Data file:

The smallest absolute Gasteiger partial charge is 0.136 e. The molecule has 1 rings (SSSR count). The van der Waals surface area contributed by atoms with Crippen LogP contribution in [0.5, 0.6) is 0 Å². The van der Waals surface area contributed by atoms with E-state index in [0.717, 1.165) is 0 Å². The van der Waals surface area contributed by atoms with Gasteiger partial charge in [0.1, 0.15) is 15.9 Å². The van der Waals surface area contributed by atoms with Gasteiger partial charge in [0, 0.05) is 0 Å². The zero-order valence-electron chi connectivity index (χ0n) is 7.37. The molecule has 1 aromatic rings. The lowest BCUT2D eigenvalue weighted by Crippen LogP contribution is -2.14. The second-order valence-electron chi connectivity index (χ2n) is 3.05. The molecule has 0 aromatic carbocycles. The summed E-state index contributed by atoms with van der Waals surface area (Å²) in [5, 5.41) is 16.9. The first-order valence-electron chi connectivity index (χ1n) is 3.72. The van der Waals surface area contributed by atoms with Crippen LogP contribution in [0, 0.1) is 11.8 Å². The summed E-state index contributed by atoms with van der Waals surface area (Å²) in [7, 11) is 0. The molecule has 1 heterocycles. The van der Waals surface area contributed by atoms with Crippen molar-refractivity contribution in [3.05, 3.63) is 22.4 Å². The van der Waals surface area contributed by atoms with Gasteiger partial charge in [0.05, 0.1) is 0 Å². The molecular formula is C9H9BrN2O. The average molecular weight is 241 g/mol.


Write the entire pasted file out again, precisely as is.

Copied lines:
The smallest absolute Gasteiger partial charge is 0.136 e. The molecule has 1 rings (SSSR count). The van der Waals surface area contributed by atoms with Crippen LogP contribution in [0.5, 0.6) is 0 Å². The van der Waals surface area contributed by atoms with E-state index in [0.717, 1.165) is 0 Å². The van der Waals surface area contributed by atoms with Gasteiger partial charge in [0.1, 0.15) is 15.9 Å². The van der Waals surface area contributed by atoms with Gasteiger partial charge in [0, 0.05) is 0 Å². The zero-order valence-electron chi connectivity index (χ0n) is 7.37. The molecule has 1 aromatic rings. The lowest BCUT2D eigenvalue weighted by Crippen LogP contribution is -2.14. The second-order valence-electron chi connectivity index (χ2n) is 3.05. The molecule has 0 aromatic carbocycles. The summed E-state index contributed by atoms with van der Waals surface area (Å²) in [5, 5.41) is 16.9. The first-order valence-electron chi connectivity index (χ1n) is 3.72. The van der Waals surface area contributed by atoms with Crippen LogP contribution in [0, 0.1) is 11.8 Å². The summed E-state index contributed by atoms with van der Waals surface area (Å²) in [7, 11) is 0. The molecule has 1 heterocycles. The van der Waals surface area contributed by atoms with Crippen molar-refractivity contribution in [3.05, 3.63) is 22.4 Å². The van der Waals surface area contributed by atoms with Gasteiger partial charge in [0.05, 0.1) is 0 Å². The molecular formula is C9H9BrN2O. The average molecular weight is 241 g/mol.